27 in. x 9 in. (68.58 cm x 22.86 cm)
27 in. x 9 in. (68.58 cm x 22.86 cm)
Object Type: Textile
Credit Line: Gift of Ms. Katherine Osborne
Accession Number: T491
CommentaryBag, 1900-1925 (T491) from the Scripps College Collection is a multicolored shoulder bag from Myanmar, formerly known as Burma. The body of the bag is woven from an alternating black linen warp with multicolored silk and metal-wrapped thread weft patterning. The bag is then decorated with seed beads in two short rows down the front of the bag and on the sides in a flower motif.1 This particular bag is in the traditional shan-bag design but was probably created for the tourism market.
In Southeast Asia, particularly in Myanmar, the shoulder bag is a traditional and widespread bag design. The bags are produced in large quantities both for export and for local use. The colorful bags are characterized by the unique tassels, roughly 3 inches long, that hang off each side at the bottom of the bag. The traditional shoulder bag is made of pinkish-brown hand woven cloth called pinni, but today, the bags are created in nearly every color of the rainbow. Although the body of the bag and the straps are often in the same color, Bag, from the Scripps Collection, with its black straps and multicolored body is characteristic of traditional shoulder bags patterning. In the past, the shoulder bag was the main type of bag for the people of Myanmar. With the introduction of many more bag types during the 20th century— backpacks, purses, suitcases, briefcases, etc— the need for the shoulder bag became less necessary. Despite that, the shoulder bags are still used commonly by all ages because of their washable, reusable, and environmentally friendly design. Today, the bags are used daily by many Burmese people as tote bags, by students to carry their textbooks, and they continue to be the bag of choice for monks.2
The shoulder bags are traditionally woven on small hand looms, but today are made on both machine operated and hand-looms. The jut-khok is a small hand loom that is commonly used by young girls to make the shoulder bags. The weaver sits on the floor with both legs outstretched with a belt strapped around the waist to keep the hundreds of thread in line. The weavers beat each thread into place with a piece of flat wood giving the loom the name jut-khok, “hacking into place”.3
The shoulder bag is a common bag throughout Indonesia, but it is particularly popular amongst the Shan people. The Shan migrated from southern China around 1000 a.d. establishing numerous small states in the mountainous region of northern Burma. Shan, a European labeled name, refer to themselves as “Tai,” and are widespread in mountain valleys in southern China, northern Thailand, and eastern Myanmar (the Shan State).4 The Shan people located in the Inle Lake region are recognized for their weaving industry and the popular shoulder bag, or Shan-bag, is produced in large quantities here. Although the Shan bag is very popular, the Kachin State in northern Myanmar produces similar shoulder bags as well. For Kachin people, the shoulder bag is part of male ceremonial attire. The bag, symbolizing accumulation of wealth, is presented to the groom by his bride on their wedding day. Whether it be for practical or ceremonial use, the shoulder bag is an important textile accessory for the people of Myanmar.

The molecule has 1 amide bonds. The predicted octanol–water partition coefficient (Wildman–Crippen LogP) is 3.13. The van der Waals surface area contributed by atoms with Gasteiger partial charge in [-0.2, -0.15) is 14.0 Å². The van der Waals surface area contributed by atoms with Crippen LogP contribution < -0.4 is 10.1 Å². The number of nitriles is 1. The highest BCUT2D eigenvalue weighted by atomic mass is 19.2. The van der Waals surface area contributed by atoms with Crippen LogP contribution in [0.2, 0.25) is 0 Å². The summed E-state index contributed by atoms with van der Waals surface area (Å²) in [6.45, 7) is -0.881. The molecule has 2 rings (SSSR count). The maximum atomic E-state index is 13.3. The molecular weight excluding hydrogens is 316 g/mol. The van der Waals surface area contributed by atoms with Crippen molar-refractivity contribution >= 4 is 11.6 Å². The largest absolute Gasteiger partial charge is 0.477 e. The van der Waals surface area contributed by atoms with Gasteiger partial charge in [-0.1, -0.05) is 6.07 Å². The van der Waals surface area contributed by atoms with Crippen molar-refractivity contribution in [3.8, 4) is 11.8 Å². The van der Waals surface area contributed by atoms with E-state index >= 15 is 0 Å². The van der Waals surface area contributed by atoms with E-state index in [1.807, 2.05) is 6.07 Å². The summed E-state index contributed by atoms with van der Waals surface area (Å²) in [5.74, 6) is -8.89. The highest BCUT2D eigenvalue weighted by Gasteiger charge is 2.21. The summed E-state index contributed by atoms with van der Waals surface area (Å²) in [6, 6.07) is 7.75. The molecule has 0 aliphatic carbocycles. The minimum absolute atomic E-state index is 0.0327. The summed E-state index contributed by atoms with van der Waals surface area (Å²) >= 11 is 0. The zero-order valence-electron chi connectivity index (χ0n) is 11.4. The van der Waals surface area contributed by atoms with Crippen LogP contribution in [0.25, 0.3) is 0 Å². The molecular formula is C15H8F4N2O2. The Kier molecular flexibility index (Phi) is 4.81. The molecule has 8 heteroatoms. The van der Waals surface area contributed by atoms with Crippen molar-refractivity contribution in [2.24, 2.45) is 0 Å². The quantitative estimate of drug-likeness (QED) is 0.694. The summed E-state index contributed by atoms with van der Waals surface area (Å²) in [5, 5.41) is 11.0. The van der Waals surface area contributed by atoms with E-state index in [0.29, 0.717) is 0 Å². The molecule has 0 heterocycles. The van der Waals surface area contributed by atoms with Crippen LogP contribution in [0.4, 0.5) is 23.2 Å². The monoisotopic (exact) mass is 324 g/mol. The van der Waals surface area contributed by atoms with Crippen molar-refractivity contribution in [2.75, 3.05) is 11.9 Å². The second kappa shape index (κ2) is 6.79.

The particular coloring and quality of Bag, 1900-1925 from the Scripps College collection suggest that this bag was produced for purchase by a visitor to Myanmar. The size, seeds, and colored silk weaving suggest that this bag was created with the tourism market in mind rather than for practical use by the local Myanmar people. Shoulder bags are traditionally used to transport goods, money, books, etc., but the small proportions of this particular bag would not be the right size for any of these tasks. Additionally, the sewn on seeds could easily catch on surroundings, break, and fall off, making the decorations impractical on a bag to be used by working people. The subtle design with the brightly colored silk and metallic thread would catch the eye of visiting tourists to purchase and bring back home from their travels. Bag, 1900-1925 is a great example of a traditional Shan-bag produced for export.
Overall, Bag, 1900-1925 from the Scripps College permanent collection is in great condition with only a few of the decorative seeds missing. The design, fabric, weaving style, and decoration suggest that this particular bag is a Shan-bag produced for export and purchased by a visitor to Myanmar in the early 20th century.
1 “Bag: Burma Anonymous." Ruth Chandler Williamson Gallery. (February 16, 2015) http%3A%2F%2Fweb-kiosk.scrippscollege.edu%2FObj19401%3Fsid%3D7362%26x%3D154555.
2 Myint, Myo. "IN PRASE OF THE MYANMAR SHOULDER BAG." TODAY Myanmar. 14 Sept. 2014. (February 16, 2015). http://www.today-myanmar.com/articles/myanmar-shoulder-bag/.
3 Khaing, Myatt. "Myanmar Cotton Weaving in Inle Lake." MT & K Tourism Company, 2010. (February 16, 2015). http://www.traveltomyanmar.com/cotton_weaving.htm.
4 Tannenbaum, Nicola. "Shan." Encyclopedia of World Cultures. 1996. Encyclopedia.com. (February 16, 2015). http://www.encyclopedia.com/doc/1G2-3458000889.html
Kaela Nurmi, Scripps 2015
Mediumlinen warp, silk and metal-wrapped threads for weft, decorated with seeds.
Object DescriptionRectangular black linen bag with a strap handle formed by a side piece. Decorated with multicolored silk and metal-wrapped thread weft patterning and white seeds.
Keywords Click a term to view the records with the same keywordThis object has the following keywords:
Your current search criteria is: Keyword is "BAZ" and [Objects]Country is "Burma".